Burnout syndrome (BOS) affects up to 50% of healthcare practitioners. Limited data exist on BOS in paramedics/firstresponders, or others whose practice involves trauma. We sought to assess the impact of BOS in practitioners of rural healthcare systems involved in the provision of trauma care within West Virginia.
A 3-part survey was distributed at two regional trauma conferences in 2018. The survey consisted of 1) Demographic/occupational items, 2) The Mini Z Burnout Survey, and 3) elements measuring the impact, and supportive infrastructure to prevent and/or manage BOS.
Response rate was 74.7% (127/170 attendees). Respondents included emergency medical services (EMS) (44.9%), nurses (37.8%), and physicians (9.4%). Overall, 31% reported BOS – physicians (45.5%), EMS (35.1%), and nurses (25.0%). Most agreed that BOS impacts the health of medical professionals (99.2%) and presents a barrier to patient care (97.6%). Those with BOS reported higher stress (p < 0.001), chaos at work (p < 0.001), and excessive documentation time at home (p < 0.001). Fewer respondents with BOS reported job satisfaction (p < 0.001), control over workload (p = 0.001), sufficient time for documentation (p ≤0.001), value alignment with institutional leadership (p = 0.001), and team efficiency (p = 0.004). Unique factors for BOS in EMS included: lack of control over workload (p = 0.032), poor value alignment with employer (p = 0.002), lack of efficient teamwork (p = 0.006), and excessive time documenting at home (p = 0.003).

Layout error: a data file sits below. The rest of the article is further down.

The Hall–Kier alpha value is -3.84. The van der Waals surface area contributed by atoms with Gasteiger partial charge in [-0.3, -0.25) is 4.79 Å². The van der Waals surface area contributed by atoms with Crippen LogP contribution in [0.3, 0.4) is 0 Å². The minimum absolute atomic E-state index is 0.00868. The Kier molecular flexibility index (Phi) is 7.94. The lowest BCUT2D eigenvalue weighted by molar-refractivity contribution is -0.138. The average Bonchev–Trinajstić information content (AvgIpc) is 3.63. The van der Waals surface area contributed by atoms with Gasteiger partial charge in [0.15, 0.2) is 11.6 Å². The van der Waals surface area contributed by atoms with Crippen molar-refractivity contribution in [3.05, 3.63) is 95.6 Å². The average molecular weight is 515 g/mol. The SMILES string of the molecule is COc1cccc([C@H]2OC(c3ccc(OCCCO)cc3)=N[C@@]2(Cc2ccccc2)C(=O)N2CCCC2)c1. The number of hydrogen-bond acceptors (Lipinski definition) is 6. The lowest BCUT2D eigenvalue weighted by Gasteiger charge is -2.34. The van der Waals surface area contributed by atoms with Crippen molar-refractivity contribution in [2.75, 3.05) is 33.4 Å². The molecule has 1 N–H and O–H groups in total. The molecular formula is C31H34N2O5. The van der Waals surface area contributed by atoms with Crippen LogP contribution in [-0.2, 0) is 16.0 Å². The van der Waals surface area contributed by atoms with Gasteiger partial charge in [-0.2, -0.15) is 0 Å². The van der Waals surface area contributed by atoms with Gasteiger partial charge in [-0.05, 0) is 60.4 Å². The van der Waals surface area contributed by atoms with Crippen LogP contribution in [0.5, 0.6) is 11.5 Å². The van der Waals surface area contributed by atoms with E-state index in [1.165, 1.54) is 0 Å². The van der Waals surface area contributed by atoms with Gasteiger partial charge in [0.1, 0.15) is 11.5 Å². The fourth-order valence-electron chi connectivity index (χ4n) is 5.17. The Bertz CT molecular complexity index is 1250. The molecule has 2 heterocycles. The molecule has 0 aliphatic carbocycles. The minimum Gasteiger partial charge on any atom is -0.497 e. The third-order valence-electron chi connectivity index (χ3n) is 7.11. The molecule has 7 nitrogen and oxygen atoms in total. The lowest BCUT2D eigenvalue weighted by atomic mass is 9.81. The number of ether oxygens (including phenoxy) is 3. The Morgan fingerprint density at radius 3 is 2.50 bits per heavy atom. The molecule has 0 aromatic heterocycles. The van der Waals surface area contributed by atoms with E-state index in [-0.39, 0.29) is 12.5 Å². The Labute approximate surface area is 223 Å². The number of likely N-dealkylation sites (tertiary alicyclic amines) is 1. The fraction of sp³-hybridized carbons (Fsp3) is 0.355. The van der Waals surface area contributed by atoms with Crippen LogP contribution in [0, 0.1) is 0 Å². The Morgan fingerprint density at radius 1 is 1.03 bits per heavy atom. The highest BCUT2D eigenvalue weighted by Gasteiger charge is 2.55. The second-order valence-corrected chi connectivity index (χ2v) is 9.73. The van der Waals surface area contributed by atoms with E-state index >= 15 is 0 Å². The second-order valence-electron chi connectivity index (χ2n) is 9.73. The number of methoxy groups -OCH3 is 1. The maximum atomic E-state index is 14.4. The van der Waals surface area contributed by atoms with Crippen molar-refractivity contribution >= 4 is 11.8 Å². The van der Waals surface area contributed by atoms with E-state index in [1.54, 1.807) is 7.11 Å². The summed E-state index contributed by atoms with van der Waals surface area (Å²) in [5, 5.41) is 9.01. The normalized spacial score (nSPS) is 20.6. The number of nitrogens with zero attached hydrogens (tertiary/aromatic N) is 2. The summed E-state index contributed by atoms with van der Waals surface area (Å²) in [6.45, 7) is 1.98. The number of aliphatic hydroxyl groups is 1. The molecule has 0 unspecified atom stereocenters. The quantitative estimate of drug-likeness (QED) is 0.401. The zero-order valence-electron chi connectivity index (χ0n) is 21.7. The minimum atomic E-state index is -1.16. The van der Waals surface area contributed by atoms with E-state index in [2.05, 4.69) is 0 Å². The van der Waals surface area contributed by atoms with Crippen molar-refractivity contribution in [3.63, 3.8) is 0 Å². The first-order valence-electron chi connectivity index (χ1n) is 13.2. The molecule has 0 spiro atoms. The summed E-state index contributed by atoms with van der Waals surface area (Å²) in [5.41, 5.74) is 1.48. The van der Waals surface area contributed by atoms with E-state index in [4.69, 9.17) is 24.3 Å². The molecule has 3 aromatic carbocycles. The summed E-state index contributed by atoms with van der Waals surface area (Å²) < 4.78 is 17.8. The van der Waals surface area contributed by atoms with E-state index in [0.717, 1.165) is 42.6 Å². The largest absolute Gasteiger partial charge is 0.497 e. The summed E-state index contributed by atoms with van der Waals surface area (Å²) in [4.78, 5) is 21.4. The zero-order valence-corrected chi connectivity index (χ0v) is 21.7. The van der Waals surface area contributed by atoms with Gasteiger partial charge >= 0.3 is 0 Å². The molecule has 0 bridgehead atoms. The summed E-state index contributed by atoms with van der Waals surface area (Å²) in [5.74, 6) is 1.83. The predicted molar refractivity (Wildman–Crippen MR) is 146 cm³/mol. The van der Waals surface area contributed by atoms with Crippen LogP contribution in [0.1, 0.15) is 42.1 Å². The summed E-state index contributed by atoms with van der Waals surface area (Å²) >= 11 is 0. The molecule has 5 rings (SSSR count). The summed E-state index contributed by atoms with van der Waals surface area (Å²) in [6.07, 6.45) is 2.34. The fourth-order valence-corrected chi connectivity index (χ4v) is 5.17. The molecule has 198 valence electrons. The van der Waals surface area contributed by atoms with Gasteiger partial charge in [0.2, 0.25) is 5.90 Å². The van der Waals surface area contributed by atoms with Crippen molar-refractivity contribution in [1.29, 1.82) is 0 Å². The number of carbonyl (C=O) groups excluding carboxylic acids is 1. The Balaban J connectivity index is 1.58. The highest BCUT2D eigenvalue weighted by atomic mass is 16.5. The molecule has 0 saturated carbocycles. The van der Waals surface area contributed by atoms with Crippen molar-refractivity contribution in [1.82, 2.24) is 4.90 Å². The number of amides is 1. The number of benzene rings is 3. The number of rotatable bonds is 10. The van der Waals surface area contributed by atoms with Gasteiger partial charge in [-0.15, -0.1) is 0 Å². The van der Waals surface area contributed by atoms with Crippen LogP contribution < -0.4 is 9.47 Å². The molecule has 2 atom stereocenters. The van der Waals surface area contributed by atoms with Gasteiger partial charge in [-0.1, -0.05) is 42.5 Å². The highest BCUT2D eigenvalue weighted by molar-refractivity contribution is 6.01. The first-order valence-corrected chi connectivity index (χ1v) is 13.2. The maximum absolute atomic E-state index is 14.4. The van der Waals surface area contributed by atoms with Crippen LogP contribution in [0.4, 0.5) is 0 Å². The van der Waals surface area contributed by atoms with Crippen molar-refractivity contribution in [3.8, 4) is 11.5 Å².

Burnout syndrome impacts rural healthcare practitioners, regardless of discipline. These data highlight a need to address the entire team and implement occupation-specific approaches for prevention and treatment. Further prospective study of these findings is warranted.